It’s probably fair to assume that this has always been Buy and Large’s goal all along: the reason the machines (which are, again, appendages of the Buy and Large corporation) fight against the captain’s desire to return to Earth was a “classified” message from the company’s CEO directing Auto to never return to Earth; suggesting that Buy and Large knew the dream of re-colonization was always intended to be a fantasy — this explains why the starship somehow was built to survive 695 years after the anticipated end of the “intended” 5-year project. In this way, it is not simply that we need to be wary of corporations for environmental or political reasons, but it is entirely possible that corporations have the power to obliterate our notions of consciousness itself.
WALL·E is a beautiful movie, but it is about more than adorable robot love; nor is it merely a tale about eco-consciousness or a warning about techno-utopian corporate post-capitalism. Through depicting the collective existential journey embarked on by every passenger on the Axiom, it provides an interesting vantage point on why a new politics is critical. This politics, grounded in both Sartrian existentialism — the realization that it is the responsibility of humankind to individually and thus collectively make meaning out of world; and communitarian cooperation — the realization that the important part of politics is not what happens in the voting booth and is instead what happens on the local level between selves — is fundamental to struggling towards ontological and material human freedom. Other beings — even other machines — will not do this work. Even traditionally democratic structures won’t allow for this because they separate the self from action; denying the very conditions — that is to say, direct action — required for both ontological and material freedom. Only through firstly reckoning with the Other and choosing an ethos of cooperation with the Other is this politics possible. This is a politics of hope and action, not of despair and quietism — and a politics desperately needed in a post-Trump America.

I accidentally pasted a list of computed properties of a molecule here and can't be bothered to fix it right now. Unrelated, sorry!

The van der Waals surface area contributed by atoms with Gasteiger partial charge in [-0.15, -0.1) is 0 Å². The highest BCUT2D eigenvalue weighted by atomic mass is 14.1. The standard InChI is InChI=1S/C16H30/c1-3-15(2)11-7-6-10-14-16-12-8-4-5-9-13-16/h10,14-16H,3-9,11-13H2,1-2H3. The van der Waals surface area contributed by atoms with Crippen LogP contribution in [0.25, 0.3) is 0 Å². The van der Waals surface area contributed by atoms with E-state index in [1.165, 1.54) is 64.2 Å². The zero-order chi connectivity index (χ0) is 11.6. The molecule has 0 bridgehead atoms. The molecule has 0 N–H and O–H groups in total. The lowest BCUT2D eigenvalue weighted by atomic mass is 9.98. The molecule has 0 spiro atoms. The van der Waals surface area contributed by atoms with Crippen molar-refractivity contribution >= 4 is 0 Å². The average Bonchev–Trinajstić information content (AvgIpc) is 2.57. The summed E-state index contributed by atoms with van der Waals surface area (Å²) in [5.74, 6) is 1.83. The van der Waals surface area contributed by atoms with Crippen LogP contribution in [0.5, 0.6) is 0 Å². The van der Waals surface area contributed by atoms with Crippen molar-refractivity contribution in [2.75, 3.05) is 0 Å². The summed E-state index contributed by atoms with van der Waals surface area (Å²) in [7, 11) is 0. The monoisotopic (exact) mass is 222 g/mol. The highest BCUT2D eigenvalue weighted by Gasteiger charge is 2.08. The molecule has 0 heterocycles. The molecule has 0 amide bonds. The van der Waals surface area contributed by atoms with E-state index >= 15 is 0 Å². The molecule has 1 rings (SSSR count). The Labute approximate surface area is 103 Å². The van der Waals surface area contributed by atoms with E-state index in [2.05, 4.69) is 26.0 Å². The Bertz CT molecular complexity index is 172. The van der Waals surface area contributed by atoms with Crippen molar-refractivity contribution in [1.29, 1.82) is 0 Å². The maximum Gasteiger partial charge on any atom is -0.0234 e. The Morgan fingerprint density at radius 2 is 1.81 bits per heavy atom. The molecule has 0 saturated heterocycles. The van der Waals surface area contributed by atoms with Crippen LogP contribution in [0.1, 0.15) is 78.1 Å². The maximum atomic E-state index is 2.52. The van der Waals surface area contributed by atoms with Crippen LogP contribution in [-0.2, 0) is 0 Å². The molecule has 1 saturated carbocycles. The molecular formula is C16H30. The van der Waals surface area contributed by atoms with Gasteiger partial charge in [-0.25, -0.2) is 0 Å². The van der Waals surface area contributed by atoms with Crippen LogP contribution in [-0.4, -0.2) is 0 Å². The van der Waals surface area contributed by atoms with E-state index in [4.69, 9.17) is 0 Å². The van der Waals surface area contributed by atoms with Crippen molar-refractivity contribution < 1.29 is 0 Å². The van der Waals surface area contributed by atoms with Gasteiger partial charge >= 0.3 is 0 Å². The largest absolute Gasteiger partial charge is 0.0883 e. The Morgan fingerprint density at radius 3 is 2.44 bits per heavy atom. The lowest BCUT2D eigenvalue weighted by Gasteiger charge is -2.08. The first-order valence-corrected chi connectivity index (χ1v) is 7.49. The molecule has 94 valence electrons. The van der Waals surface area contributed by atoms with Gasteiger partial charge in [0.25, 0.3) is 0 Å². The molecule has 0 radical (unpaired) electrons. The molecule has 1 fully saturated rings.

Kemmis, Daniel. 1990. Community and the Politics of Place. Norman: University of Oklahoma Press.
Sartre, Jean-Paul. 1946. “Freedom to Have, To Do, To Be.” In Being and Nothingness. Translated by Hazel E. Barnes.
Sartre, Jean-Paul. 1948. “Existentialism is a Humanism.”
Stanton, Andrew and Docter, Pete 2008. WALL·E. Directed by Andrew Stanton. Produced by Jim Morris. By Ben Burtt, Elissa Knight, Jeff Garlin, Fred Willard, John Ratzenberger, Kathy Najimy, Sigourney Weaver, and MacInTalk. United States: Walt Disney Studios Motion Pictures.